Wednesday, January 21, 2009

USMC Kettlebell Training - RKC Camp Pendleton 2009

There is something truly special about teaching kettlebells, combatives, or rehabilitative exercise training to people who are active duty military operators. The people who've been there and done that in their real lives, the people who've had to fight for their lives and the lives of others, the people who've had to march for miles with a pack that weighs more than some of our children, the people who know what an advantage that strength and powerful, pain-free movement is and what a potentially life-threatening disadvantage it can be to lack it... these folks appreciate what you're teaching them in a totally different way.

The men of the 1st Anglico FMF (and a few other operators) got treated to the Russian Kettlebell Challenge directly from the RKC Chief Instructor - Pavel Tsatsouline. Accompanying him were seven of KBLA's finest, and we brought the love for the troops (most of whom were just back from deployment to the Sandbox) in Hard Style.

The Pendleton RKC took the standard 3-day course and compressed it into 2 action packed days. From sun up to sun down, calls of "Snap those hips!" were heard across the field. Looking at the physical development of our troops, specifically our Marines, it's evident that the particular training methods developed by Pavel are a quick and highly effective means of giving our fighting forces what they probably need most - durability.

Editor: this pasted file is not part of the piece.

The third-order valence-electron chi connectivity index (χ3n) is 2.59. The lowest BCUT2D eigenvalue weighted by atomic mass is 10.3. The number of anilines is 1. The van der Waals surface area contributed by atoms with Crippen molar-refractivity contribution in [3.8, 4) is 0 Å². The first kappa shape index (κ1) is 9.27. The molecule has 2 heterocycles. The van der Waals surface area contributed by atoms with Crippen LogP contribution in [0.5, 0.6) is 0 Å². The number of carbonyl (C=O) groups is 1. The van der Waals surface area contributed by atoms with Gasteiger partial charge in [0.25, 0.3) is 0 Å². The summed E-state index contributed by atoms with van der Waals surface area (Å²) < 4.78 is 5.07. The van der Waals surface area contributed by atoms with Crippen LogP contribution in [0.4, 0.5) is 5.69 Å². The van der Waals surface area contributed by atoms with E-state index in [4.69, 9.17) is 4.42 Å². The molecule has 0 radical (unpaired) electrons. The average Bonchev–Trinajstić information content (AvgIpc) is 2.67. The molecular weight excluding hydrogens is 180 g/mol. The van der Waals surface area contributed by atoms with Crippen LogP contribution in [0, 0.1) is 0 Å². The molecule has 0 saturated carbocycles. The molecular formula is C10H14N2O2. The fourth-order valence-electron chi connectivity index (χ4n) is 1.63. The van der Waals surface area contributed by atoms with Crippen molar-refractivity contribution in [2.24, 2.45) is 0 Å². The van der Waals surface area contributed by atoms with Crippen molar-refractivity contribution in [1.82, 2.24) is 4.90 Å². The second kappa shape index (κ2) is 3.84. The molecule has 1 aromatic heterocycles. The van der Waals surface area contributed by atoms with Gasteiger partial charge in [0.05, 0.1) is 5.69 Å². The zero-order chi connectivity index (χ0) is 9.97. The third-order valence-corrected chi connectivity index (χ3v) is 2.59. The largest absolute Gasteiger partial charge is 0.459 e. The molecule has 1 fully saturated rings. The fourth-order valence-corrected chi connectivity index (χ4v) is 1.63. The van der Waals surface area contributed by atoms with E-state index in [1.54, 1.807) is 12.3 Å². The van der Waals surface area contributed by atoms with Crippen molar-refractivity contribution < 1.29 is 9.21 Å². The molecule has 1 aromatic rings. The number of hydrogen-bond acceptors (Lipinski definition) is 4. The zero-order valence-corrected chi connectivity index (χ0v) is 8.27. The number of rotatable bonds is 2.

As Gray Cook speaks of all the time in his presentations, it's great to have raw strength and stubborn endurance. But without the ability to undergo stress, exertion, & fatigue, and emerge uninjured, all of that is for naught. Thus, Pavel's mantra to keep good form was shouted at full volume repeatedly throughout the day... leaving a hoarse Chinaman by 1700.

While I went over some corrections and finer points on the Turkish Get-Up section [as seen above], the need for corrective shoulder girdle reprogramming became quite obvious. The human animal lives most of its life by means of its hands these days. We move about thanks to our legs, but we've become so hand-dominant that we've lost the knowledge of how to move our arms in a linked fashion. ENTER THE T.G.U.!

OK... the next patient just arrived in the waiting room, so it's time for me to wrap this post up. More later... probably from LAX!


SG Human Performance said...

Terrific post Mark. Loved it.

Boris said...

Great stuff Doc - nice job!

Franz Snideman said...


Thanks for the plug on the DD forum the other day. Saw it and wanted to say thank you!